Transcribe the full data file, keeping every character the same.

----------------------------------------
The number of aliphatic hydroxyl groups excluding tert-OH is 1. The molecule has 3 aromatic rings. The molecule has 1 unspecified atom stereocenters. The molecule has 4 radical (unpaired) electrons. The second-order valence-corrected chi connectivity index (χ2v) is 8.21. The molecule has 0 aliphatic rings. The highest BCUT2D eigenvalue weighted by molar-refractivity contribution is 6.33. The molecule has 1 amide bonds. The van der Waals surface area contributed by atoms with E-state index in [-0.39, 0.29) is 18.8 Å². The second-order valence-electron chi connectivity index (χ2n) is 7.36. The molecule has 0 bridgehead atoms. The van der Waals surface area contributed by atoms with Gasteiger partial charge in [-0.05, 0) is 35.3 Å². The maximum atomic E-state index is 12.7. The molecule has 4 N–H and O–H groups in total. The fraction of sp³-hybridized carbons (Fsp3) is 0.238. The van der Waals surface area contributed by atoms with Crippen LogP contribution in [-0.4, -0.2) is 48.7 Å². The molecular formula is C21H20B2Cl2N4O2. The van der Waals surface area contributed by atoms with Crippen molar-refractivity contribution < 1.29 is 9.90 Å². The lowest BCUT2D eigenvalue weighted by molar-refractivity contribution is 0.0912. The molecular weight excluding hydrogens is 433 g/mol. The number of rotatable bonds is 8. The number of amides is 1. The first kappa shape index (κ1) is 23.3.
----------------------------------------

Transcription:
The number of aliphatic hydroxyl groups excluding tert-OH is 1. The molecule has 3 aromatic rings. The molecule has 1 unspecified atom stereocenters. The molecule has 4 radical (unpaired) electrons. The second-order valence-corrected chi connectivity index (χ2v) is 8.21. The molecule has 0 aliphatic rings. The highest BCUT2D eigenvalue weighted by molar-refractivity contribution is 6.33. The molecule has 1 amide bonds. The van der Waals surface area contributed by atoms with E-state index in [-0.39, 0.29) is 18.8 Å². The second-order valence-electron chi connectivity index (χ2n) is 7.36. The molecule has 0 bridgehead atoms. The van der Waals surface area contributed by atoms with Gasteiger partial charge in [-0.05, 0) is 35.3 Å². The maximum atomic E-state index is 12.7. The molecule has 4 N–H and O–H groups in total. The fraction of sp³-hybridized carbons (Fsp3) is 0.238. The van der Waals surface area contributed by atoms with Crippen LogP contribution in [-0.4, -0.2) is 48.7 Å². The molecular formula is C21H20B2Cl2N4O2. The van der Waals surface area contributed by atoms with Crippen molar-refractivity contribution < 1.29 is 9.90 Å². The lowest BCUT2D eigenvalue weighted by molar-refractivity contribution is 0.0912. The molecular weight excluding hydrogens is 433 g/mol. The number of rotatable bonds is 8. The number of amides is 1. The first kappa shape index (κ1) is 23.3.